Goodstein highlights religious persecution

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Laurie Goodstein from the New York Times spoke in the Union Saltair Room Tuesday afternoon about religion in America. // Brent Uberty

Laurie Goodstein from the New York Times spoke in the Union Saltair Room Tuesday afternoon about religion in America.
// Brent Uberty

Laurie Goodstein, national religion correspondent for the New York Times, finally made it to Salt Lake City. Her first trip was postponed because of the papal resignation in February.
Before delving into her discussion of religion, Goodstein shared estimates of what the actual picture of religion looks like in the United States.
She said about 30 percent of Americans identify as evangelical Protestants, close to 24 percent identify as Catholic and nearly 20 percent do not identify with any religion. Around 15 percent identify themselves as mainline Protestant, a grouping that includes Lutherans, Presbyterians and Episcopalians. Nearly eight percent identify as black Protestant. Less than two percent of people identify themselves as members of The Church of Jesus Christ of Latter-day Saints, and two  percent identify themselves as Jewish. Combined, less than two percent of Americans identify as Muslim, Buddhist or Hindu.
Goodstein chalks up this religious diversity to the First Amendment.
“America has a religiously vibrant market place, almost like no other on Earth that I can think of,” she said.
Aside from highlighting America’s religious diversity, Goodstein focused on persecution and prejudice of religious minorities, including the opposition Mormons faced in Oklahoma and Missouri during the mid 1800s.
She believes Romney’s 2012 presidential race “was a clearest gauge of how far we as a country and the LDS church have come … prominent people stood up against ignorance and bigotry against Mormons.”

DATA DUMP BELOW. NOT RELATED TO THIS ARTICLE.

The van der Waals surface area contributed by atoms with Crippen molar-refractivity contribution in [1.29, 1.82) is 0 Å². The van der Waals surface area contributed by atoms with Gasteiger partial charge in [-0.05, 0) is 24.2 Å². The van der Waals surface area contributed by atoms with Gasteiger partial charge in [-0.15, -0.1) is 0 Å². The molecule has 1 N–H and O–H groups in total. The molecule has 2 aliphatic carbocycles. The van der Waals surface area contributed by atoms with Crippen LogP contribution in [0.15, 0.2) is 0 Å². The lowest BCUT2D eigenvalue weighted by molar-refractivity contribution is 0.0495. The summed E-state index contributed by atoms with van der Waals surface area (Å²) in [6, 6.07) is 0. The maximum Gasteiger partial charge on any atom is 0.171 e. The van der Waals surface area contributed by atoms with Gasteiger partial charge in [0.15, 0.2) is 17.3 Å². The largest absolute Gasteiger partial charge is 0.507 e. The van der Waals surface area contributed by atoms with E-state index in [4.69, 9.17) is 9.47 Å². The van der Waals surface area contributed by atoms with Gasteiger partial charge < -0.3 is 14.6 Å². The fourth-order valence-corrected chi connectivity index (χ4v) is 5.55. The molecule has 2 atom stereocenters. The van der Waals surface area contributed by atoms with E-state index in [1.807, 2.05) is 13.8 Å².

She said American Muslims have dealt with the brunt of religious  strife and persecution since the 9/11 attacks.
“The Muslim story seemed to change overnight — suddenly it seemed that every Muslim in America was a suspect or at least felt that they could be. The faith itself became suspect,” Goodstein said.
Goodstein discussed the violent revenge attacks that followed in the days after 9/11. However, with the bad came the good. She shared anecdotes about people of different faiths reaching out to Muslims. Christians, Jews and others offered protection to Muslim women in the days after the attack. Another story involved a Christian woman who called a local mosque after the 9/11 attacks to ask if she could speak to a Muslim woman. The two became friends and started an interfaith organization for women. The group has ballooned since then and has started working on community service projects.
Goodstein pointed out that Muslims have reached out to their own communities after being attacked by extremists. After the bombing at the Boston Marathon, Muslims reached out to their hurt community by sponsoring blood drives and handing out red roses.
She also shared the story of Rose Hamid, a U.S. Airways flight attendant who became more religious after a serious illness and decided to wear a hijab. U.S. Airways refused to allow her to wear one while working. Goodstein covered Hamid’s story in 1997 and years later, in 2004, U.S. Airways reversed its decision and asked Hamid to help design an appropriate hijab that complemented the flight attendant uniform.
“The measure of our decency can be gauged by how we treat religious minorities,” Goldstein said.
Many students enjoyed her presentation and took away different aspects of her discussion.
“I really enjoyed it … she’s a brilliant lady whose opinion I definitely respect. I liked the part about interfaith organizations, that was the part that stuck out to me the most,” said Hunter Rodriguez, a student in religious studies.
“It was interesting for me to hear her describe a lot of the things about how back in the day the Mormons were persecuted and now it’s the Muslims,” Austin Gamblin, a student in biology and a member of The Church of Jesus Christ of Latter-day Saints, said. “As people who have been persecuted, we need to help stop that persecution against other people.”